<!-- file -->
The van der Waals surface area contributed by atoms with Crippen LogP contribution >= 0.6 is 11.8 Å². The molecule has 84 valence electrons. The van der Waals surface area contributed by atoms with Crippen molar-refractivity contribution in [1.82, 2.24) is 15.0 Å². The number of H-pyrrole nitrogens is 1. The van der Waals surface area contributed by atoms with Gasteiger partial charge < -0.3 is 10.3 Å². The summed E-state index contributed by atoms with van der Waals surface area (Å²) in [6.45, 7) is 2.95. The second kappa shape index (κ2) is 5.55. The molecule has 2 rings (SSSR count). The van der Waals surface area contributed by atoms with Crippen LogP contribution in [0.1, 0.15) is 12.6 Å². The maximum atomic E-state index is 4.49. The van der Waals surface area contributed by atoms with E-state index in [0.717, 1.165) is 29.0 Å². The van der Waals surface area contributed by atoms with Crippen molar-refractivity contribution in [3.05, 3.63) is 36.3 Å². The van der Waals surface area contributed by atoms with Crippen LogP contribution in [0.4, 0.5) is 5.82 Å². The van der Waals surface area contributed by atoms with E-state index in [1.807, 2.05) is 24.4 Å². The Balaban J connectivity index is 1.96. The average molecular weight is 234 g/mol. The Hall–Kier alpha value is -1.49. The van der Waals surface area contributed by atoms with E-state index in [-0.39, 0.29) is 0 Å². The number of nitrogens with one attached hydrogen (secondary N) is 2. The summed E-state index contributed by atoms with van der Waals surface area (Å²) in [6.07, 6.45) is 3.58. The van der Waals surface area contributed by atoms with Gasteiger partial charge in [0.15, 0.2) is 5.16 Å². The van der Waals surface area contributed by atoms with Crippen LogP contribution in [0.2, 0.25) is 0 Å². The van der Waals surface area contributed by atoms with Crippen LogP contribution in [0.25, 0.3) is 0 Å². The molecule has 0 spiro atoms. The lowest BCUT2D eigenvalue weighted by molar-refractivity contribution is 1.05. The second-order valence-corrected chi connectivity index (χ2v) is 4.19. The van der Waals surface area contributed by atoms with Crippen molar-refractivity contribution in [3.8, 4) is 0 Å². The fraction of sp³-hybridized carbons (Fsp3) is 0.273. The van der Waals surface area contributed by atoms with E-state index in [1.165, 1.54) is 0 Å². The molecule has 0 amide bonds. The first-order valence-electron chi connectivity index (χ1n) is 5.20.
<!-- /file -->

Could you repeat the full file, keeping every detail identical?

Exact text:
The van der Waals surface area contributed by atoms with Crippen LogP contribution >= 0.6 is 11.8 Å². The molecule has 84 valence electrons. The van der Waals surface area contributed by atoms with Crippen molar-refractivity contribution in [1.82, 2.24) is 15.0 Å². The number of H-pyrrole nitrogens is 1. The van der Waals surface area contributed by atoms with Gasteiger partial charge < -0.3 is 10.3 Å². The summed E-state index contributed by atoms with van der Waals surface area (Å²) in [6.45, 7) is 2.95. The second kappa shape index (κ2) is 5.55. The molecule has 2 rings (SSSR count). The van der Waals surface area contributed by atoms with Crippen LogP contribution in [0.1, 0.15) is 12.6 Å². The maximum atomic E-state index is 4.49. The van der Waals surface area contributed by atoms with E-state index in [0.717, 1.165) is 29.0 Å². The van der Waals surface area contributed by atoms with Crippen molar-refractivity contribution in [3.05, 3.63) is 36.3 Å². The van der Waals surface area contributed by atoms with Crippen LogP contribution in [0.4, 0.5) is 5.82 Å². The van der Waals surface area contributed by atoms with E-state index in [1.807, 2.05) is 24.4 Å². The Balaban J connectivity index is 1.96. The average molecular weight is 234 g/mol. The Hall–Kier alpha value is -1.49. The van der Waals surface area contributed by atoms with E-state index in [-0.39, 0.29) is 0 Å². The number of nitrogens with one attached hydrogen (secondary N) is 2. The summed E-state index contributed by atoms with van der Waals surface area (Å²) in [6.07, 6.45) is 3.58. The van der Waals surface area contributed by atoms with Gasteiger partial charge in [0.15, 0.2) is 5.16 Å². The van der Waals surface area contributed by atoms with Crippen LogP contribution in [0.2, 0.25) is 0 Å². The van der Waals surface area contributed by atoms with Crippen LogP contribution in [0.25, 0.3) is 0 Å². The molecule has 0 spiro atoms. The lowest BCUT2D eigenvalue weighted by molar-refractivity contribution is 1.05. The second-order valence-corrected chi connectivity index (χ2v) is 4.19. The van der Waals surface area contributed by atoms with Crippen molar-refractivity contribution in [3.8, 4) is 0 Å². The fraction of sp³-hybridized carbons (Fsp3) is 0.273. The van der Waals surface area contributed by atoms with E-state index in [1.165, 1.54) is 0 Å². The molecule has 0 amide bonds. The first-order valence-electron chi connectivity index (χ1n) is 5.20.